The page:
JOHANNESBURG – The statistics are in, and it’s official. With more than 10 million South Africans unemployed – using the expanded definition of the term – and growing, Mzansi’s joblessness is no longer a crisis.
No, it’s a national emergency eclipsing everything from crime to ruling party infighting.
But there’s a solution, a solution that has its roots in that most incendiary of terms: white privilege.
And for those arguing that it didn’t exist, white privilege was tangible in everything from the Group Areas Act to the Bantu Education Act.
White privilege still echoes through our country today in everything from generational wealth to the Black Tax that’s alien to those with a lighter skin.
But growing up white under apartheid wasn’t unalloyed ecstasy for all.
There was the small matter of national conscription – in addition to living under a system that many knew was inherently wrong.
The Defence Amendment Bill of 1967 made nine months conscription mandatory for white males, eventually increasing to a compulsory two years in the South African Defence Force or South African Police by 1977 – along with camps of 30 days annually for eight years.
Refusing conscription meant a theoretical six-year jail sentence. But many white males were vehemently opposed to conscription, with organisations like the ECC (End Conscription Campaign) enjoying massive support. But now we’re a quarter of a century into democracy.
And with second quarter unemployment data just released by Statistics SA, showing that we’re shedding jobs like leaves in autumn, with the joblessness rate officially (this is only officially!) rising to 29 percent, South Africa faces an enemy arguably as ominous as apartheid.
It is, of course, unemployment – and we now have more people out of work than does the US and Germany combined. Worse than that, the joblessness rate among our youth is horrific, and StatsSA says 8.2 million out of 20.4 million young people aged 15 to 34 are neither employed nor in any institution of learning. And that’s just the official figures.
An academic degree is no panacea either. Unemployment among South African’s graduates – many with soft degrees in humanities or similar – is endemic.
And while President Cyril Ramaphosa promised some 275 000 jobs a year in the ANC’s election manifesto, now that he has a clear mandate to implement his New Dawn, precisely where these jobs will come from appears nebulous – other than attracting investment.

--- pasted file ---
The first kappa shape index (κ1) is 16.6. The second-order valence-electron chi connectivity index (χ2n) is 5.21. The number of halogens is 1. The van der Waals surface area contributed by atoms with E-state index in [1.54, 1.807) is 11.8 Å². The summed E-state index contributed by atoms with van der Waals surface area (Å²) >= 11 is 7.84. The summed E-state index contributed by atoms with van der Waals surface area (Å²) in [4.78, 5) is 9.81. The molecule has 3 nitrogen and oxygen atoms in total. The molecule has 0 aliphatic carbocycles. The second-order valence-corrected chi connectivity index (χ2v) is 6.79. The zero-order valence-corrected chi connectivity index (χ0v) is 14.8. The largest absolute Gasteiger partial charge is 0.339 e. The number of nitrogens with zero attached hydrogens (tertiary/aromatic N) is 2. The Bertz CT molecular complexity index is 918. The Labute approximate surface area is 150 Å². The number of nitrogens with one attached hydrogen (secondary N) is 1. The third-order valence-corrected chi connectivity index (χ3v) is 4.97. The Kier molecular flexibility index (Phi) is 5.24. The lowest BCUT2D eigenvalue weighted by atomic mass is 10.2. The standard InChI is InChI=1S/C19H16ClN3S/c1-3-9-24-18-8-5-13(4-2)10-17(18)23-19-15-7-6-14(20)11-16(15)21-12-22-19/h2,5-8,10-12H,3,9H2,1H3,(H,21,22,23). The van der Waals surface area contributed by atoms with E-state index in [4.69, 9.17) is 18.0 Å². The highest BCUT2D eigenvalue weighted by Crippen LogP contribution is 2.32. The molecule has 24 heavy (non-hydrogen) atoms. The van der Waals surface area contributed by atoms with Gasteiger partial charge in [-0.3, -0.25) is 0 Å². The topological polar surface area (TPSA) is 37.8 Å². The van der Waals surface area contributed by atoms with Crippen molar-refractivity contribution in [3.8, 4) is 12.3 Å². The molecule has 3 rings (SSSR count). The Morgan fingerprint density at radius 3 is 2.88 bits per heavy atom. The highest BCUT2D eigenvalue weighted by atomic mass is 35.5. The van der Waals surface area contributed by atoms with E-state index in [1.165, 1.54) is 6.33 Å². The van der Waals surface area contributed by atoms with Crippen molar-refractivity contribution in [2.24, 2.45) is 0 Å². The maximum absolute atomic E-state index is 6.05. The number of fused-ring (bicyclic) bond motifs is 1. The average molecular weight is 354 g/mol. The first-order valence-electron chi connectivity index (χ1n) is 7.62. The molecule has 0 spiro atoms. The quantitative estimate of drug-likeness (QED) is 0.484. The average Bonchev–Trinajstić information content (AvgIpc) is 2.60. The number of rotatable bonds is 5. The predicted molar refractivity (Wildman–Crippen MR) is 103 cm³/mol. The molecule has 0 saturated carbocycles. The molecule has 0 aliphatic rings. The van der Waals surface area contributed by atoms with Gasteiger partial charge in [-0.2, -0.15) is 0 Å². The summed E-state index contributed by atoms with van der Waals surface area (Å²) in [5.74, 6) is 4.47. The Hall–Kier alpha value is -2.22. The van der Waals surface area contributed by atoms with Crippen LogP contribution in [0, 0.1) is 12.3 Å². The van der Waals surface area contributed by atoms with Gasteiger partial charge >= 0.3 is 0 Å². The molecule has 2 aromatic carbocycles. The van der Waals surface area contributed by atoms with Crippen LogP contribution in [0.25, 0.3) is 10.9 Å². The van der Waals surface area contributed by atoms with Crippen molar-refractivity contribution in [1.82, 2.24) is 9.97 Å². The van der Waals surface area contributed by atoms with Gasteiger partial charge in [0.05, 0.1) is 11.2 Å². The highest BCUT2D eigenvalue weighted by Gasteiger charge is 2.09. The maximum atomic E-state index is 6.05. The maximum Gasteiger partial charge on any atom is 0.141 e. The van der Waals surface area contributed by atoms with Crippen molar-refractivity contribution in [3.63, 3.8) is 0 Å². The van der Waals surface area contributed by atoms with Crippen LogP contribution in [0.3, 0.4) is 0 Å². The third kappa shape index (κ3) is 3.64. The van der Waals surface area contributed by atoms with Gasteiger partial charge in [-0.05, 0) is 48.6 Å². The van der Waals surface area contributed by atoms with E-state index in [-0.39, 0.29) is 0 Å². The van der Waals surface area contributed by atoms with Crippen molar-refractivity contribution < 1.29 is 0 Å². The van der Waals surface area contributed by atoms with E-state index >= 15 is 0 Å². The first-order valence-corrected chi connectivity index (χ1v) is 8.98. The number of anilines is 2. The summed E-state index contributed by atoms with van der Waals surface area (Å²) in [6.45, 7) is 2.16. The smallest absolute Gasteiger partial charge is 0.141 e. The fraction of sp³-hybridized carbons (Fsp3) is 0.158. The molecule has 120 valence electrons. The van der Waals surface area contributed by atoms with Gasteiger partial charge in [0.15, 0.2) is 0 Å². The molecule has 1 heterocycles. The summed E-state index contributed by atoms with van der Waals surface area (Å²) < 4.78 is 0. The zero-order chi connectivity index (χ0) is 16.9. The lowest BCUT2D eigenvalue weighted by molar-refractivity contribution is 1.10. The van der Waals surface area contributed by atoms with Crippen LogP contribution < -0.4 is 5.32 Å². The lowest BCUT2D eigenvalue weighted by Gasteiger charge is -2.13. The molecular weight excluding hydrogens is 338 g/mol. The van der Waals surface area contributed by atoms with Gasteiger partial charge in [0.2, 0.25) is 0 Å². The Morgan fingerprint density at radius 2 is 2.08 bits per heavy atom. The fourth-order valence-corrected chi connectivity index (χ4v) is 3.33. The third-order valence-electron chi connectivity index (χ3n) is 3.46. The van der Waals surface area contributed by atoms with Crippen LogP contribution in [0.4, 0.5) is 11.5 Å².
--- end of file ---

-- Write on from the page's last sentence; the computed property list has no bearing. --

Worse, the International Monetary Fund expects our economy to grow by just 0.7 percent in 2019, half of what it forecast in January.
So clearly the time for talk shops and flowery promises is over.
What Mzansi needs is mandatory conscription, but certainly not the sort of conscription that we had in the era of “white privilege”.
No, what I – and I’m not the first to propagate this view – propose is a one or two-year period for all citizens between, shall we say 18 and 25 years old, where they’ll use and hone their existing skills or education, so gaining the experience employees seek.
Alternatively, they’ll learn what in the UK are termed “dirty trades”, presuming they have the aptitude.
It’s common cause that to build this nation we’re going to need to roll up our sleeves.
We’re going to need electricians, fitters and turners, machinists, technicians – as well as, of course, skills needed to embrace the coming Fourth Industrial Revolution, skills such as programming and robotics.
There’s a precedent for this, too: the New Deal implemented by Franklin D Roosevelt, perhaps the greatest of the American presidents.
During the darkest days of the Great Depression – when the US had an overall unemployment rate of 24.9 percent, a figure sadly shaded by our own statistics – radical measures were employed to kickstart the country.
Among them, the Works Progress Administration to provide employment in projects such as building bridges and post offices and dams.
Something that could also be done under this new form of conscription in South Africa, which would not only provide training, but help unify different colours and creeds living and working together for those one or two years. And where would the money to implement all this come from?
Well, our fiscus is strained to the limit, and beyond.
So I’d propose a wealth tax on the country’s richest top 10 percent individuals and companies, the details of which would need to be fine-tuned – as well as using Lotto funds.
A small price to pay to counter a burgeoning national emergency.
Indeed, Mr Ramaphosa if you’re reading this, don’t write me off as a wild-eyed visionary – instead let’s talk about assembling a Star Chamber to oversee what will be the most monumental project of your legacy.
A project that takes one of the less favourable aspects of our apartheid past and reimagines, reinvents and repurposes it for our youth, so pulling South Africa back from the brink.
Meyer Benjamin is an car industry veteran and commentator. He is the director of the Ipop (In People Our Passion) Motor Group, which includes four Suzuki dealerships, a Mazda dealership, a Haval dealership, and six used-car outlets. He is also actively involved in the upliftment, improvement, and betterment of Rosettenville, Johannesburg, where Ipop is headquartered.